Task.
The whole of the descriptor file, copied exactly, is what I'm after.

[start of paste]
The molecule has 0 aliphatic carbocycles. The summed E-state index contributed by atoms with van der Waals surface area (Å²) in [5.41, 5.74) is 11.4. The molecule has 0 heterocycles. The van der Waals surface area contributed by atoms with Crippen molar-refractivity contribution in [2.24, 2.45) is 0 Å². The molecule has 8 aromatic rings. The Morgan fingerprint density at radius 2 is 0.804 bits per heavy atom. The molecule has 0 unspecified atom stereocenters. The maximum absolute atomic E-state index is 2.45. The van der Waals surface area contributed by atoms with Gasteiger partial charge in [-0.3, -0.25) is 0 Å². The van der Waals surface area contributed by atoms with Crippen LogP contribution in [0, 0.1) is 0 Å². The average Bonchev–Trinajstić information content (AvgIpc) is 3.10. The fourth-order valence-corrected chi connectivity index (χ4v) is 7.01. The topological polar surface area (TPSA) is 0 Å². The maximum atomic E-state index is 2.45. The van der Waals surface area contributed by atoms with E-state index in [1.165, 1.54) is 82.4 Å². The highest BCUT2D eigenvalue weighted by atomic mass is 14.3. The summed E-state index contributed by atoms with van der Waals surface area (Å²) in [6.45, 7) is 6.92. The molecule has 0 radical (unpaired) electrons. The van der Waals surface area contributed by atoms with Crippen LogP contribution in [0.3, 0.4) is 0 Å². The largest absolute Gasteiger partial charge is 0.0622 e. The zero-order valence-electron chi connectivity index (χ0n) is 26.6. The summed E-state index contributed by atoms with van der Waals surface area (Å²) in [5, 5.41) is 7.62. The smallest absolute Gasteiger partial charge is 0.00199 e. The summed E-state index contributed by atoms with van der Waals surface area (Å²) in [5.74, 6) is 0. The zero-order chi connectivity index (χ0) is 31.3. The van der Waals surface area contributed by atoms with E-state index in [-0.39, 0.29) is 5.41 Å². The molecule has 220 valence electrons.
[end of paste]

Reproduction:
The molecule has 0 aliphatic carbocycles. The summed E-state index contributed by atoms with van der Waals surface area (Å²) in [5.41, 5.74) is 11.4. The molecule has 0 heterocycles. The van der Waals surface area contributed by atoms with Crippen molar-refractivity contribution in [2.24, 2.45) is 0 Å². The molecule has 8 aromatic rings. The Morgan fingerprint density at radius 2 is 0.804 bits per heavy atom. The molecule has 0 unspecified atom stereocenters. The maximum absolute atomic E-state index is 2.45. The van der Waals surface area contributed by atoms with Gasteiger partial charge in [-0.3, -0.25) is 0 Å². The van der Waals surface area contributed by atoms with Crippen LogP contribution in [0, 0.1) is 0 Å². The average Bonchev–Trinajstić information content (AvgIpc) is 3.10. The fourth-order valence-corrected chi connectivity index (χ4v) is 7.01. The topological polar surface area (TPSA) is 0 Å². The maximum atomic E-state index is 2.45. The van der Waals surface area contributed by atoms with E-state index in [1.165, 1.54) is 82.4 Å². The highest BCUT2D eigenvalue weighted by atomic mass is 14.3. The summed E-state index contributed by atoms with van der Waals surface area (Å²) in [6.45, 7) is 6.92. The molecule has 0 radical (unpaired) electrons. The van der Waals surface area contributed by atoms with Crippen LogP contribution in [0.3, 0.4) is 0 Å². The largest absolute Gasteiger partial charge is 0.0622 e. The zero-order valence-electron chi connectivity index (χ0n) is 26.6. The summed E-state index contributed by atoms with van der Waals surface area (Å²) in [5, 5.41) is 7.62. The smallest absolute Gasteiger partial charge is 0.00199 e. The summed E-state index contributed by atoms with van der Waals surface area (Å²) in [5.74, 6) is 0. The zero-order chi connectivity index (χ0) is 31.3. The van der Waals surface area contributed by atoms with E-state index in [-0.39, 0.29) is 5.41 Å². The molecule has 220 valence electrons.